When I discovered Ellen Anne Eddy's fabric art, I felt transported. Ethereal, fantasy, delight, exquisite -- just a few words used to describe her creations. On her website, she describes herself as:

"Ellen Anne Eddy is an internationally known fiber artist whose wall art goes beyond the traditional concept of quilting. Fish, bugs, birds, and frogs are found throughout her art, blending her dreams and vision with the natural world. She uses hand-dyed fabrics, lames, machine embroidery, cut-away applique, and layered sheers to create the illusion of flames, water, and mist in her work."

But I think she has magic in her fingertips and lives with fairies.

In an interview published in CQ magazine, she describes her work:

I’ve called it thread magic for a long time. It’s a fusion of a lot of fiber techniques: hand-dyed cotton, direct and cut away applique, machine embroidery, thread painting, and fiber collage. I tend to define it differently for different groups. If I’m speaking to a group of quilters I tell them it’s an embroidered applique. For fiber artists I’d tell them it’s reconstructed fiber. For folk who really don’t have any preconceived notions about fiber work, I tell them they’re embroidered tapestries. Basically, I’m using a number of skills that all fall between the cracks to be something fairly unique. Words tend to fail me. But that’s a fair description.”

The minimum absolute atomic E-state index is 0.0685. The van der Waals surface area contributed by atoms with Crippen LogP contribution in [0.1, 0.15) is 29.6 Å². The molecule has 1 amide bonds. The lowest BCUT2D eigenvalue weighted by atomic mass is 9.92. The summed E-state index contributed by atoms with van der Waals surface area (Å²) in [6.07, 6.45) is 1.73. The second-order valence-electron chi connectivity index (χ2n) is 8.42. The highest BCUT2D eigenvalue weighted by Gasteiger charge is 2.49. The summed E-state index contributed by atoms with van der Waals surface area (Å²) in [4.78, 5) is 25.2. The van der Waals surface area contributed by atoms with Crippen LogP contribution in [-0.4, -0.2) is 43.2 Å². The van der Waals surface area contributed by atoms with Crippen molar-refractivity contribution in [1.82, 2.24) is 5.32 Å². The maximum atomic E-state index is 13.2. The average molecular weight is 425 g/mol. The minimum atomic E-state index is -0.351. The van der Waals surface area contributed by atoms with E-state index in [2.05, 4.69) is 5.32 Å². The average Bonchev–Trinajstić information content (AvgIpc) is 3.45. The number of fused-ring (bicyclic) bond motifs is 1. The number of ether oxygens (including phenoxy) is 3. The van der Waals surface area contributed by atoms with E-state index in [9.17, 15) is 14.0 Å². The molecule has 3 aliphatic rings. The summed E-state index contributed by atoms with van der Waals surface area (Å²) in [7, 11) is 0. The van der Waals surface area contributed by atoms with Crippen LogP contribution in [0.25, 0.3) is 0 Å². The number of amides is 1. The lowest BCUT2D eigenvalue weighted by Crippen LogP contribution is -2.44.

To read the entire interview, click here.

She generously teaches her style and skills and techniques and on her website offers a free PowerPoint type tutorial about design. Not a bad refresher course or inspiration for us newbies who are setting out on our design journey. One class topic I found particularly fascinating is titled "The Beautiful Beast" and is more about quilting stories than techniques, she cautions, but the descrip tion drew me right to it:
A slide show exploring the images of animals in the quilt world. Whether they are pets or alter egos, metaphors, or mentors, or a mirror of our reality, we live in a world full of animal imagery. We’ll look at that rich vein of symbolism through the eyes of quilters who are fascinated by beautiful beasts.
She also lectures on color as well as thread painting and the elements of design. And then she offers classes to recreate a few of her patterns. Such as the one shown here titled: Crescent Moon or A Quick and Easy Magic Midnight Sky.
This artist has such an eye for seeing the magic in anything. I would like to live in her world.

Perhaps she'll inspire a little more magic in our own creations. For some reason I want to go read a book by Charles de Lint -- his fantasy and Ellen's go hand in hand.

Wednesday, April 22, 2009

Fickle Tree Hugger remembers Earth Day -- finally!

What a fickle tree-hugger I am! I can remember Earth Hour, but not Earth Day? Well it is upon us. Thanks for reminding me with your blog, Virginia Spiegel!

Happy Earth Day!

If you're like me and the event sneaked up on you, never fear! It is not too late to celebrate. Just because it says it is a 'day' to celebrate. We can make it last as long as we want. This day is a beginning, so begin a new earth-friendly project.

With the priority on recycle, reuse, reduce and de-carbon -- mending even fits into this help the earth attitude. But I bet we can all find something more fun to do than that!